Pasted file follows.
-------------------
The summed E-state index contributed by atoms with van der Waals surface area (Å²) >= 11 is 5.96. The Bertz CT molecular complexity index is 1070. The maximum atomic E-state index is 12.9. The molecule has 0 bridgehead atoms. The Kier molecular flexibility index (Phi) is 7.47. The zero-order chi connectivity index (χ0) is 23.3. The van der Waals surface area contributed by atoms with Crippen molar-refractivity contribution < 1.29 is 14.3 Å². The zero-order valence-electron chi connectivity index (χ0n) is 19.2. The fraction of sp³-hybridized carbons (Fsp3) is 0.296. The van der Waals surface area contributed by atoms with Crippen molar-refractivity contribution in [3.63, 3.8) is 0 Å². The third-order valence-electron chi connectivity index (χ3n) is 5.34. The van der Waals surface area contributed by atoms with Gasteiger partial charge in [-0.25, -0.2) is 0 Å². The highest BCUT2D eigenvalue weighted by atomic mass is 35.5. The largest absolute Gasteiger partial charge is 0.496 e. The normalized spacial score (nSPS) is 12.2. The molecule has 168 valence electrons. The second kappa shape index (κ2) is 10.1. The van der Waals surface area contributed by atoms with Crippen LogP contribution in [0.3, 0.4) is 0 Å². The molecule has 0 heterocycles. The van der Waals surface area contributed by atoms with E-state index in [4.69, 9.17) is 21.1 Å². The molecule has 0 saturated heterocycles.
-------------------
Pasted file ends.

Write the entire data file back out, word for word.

The summed E-state index contributed by atoms with van der Waals surface area (Å²) >= 11 is 5.96. The Bertz CT molecular complexity index is 1070. The maximum atomic E-state index is 12.9. The molecule has 0 bridgehead atoms. The Kier molecular flexibility index (Phi) is 7.47. The zero-order chi connectivity index (χ0) is 23.3. The van der Waals surface area contributed by atoms with Crippen molar-refractivity contribution < 1.29 is 14.3 Å². The zero-order valence-electron chi connectivity index (χ0n) is 19.2. The fraction of sp³-hybridized carbons (Fsp3) is 0.296. The van der Waals surface area contributed by atoms with Crippen molar-refractivity contribution in [3.63, 3.8) is 0 Å². The third-order valence-electron chi connectivity index (χ3n) is 5.34. The van der Waals surface area contributed by atoms with Gasteiger partial charge in [-0.25, -0.2) is 0 Å². The highest BCUT2D eigenvalue weighted by atomic mass is 35.5. The largest absolute Gasteiger partial charge is 0.496 e. The normalized spacial score (nSPS) is 12.2. The molecule has 168 valence electrons. The second kappa shape index (κ2) is 10.1. The van der Waals surface area contributed by atoms with Crippen LogP contribution in [0.3, 0.4) is 0 Å². The molecule has 0 heterocycles. The van der Waals surface area contributed by atoms with E-state index in [4.69, 9.17) is 21.1 Å². The molecule has 0 saturated heterocycles.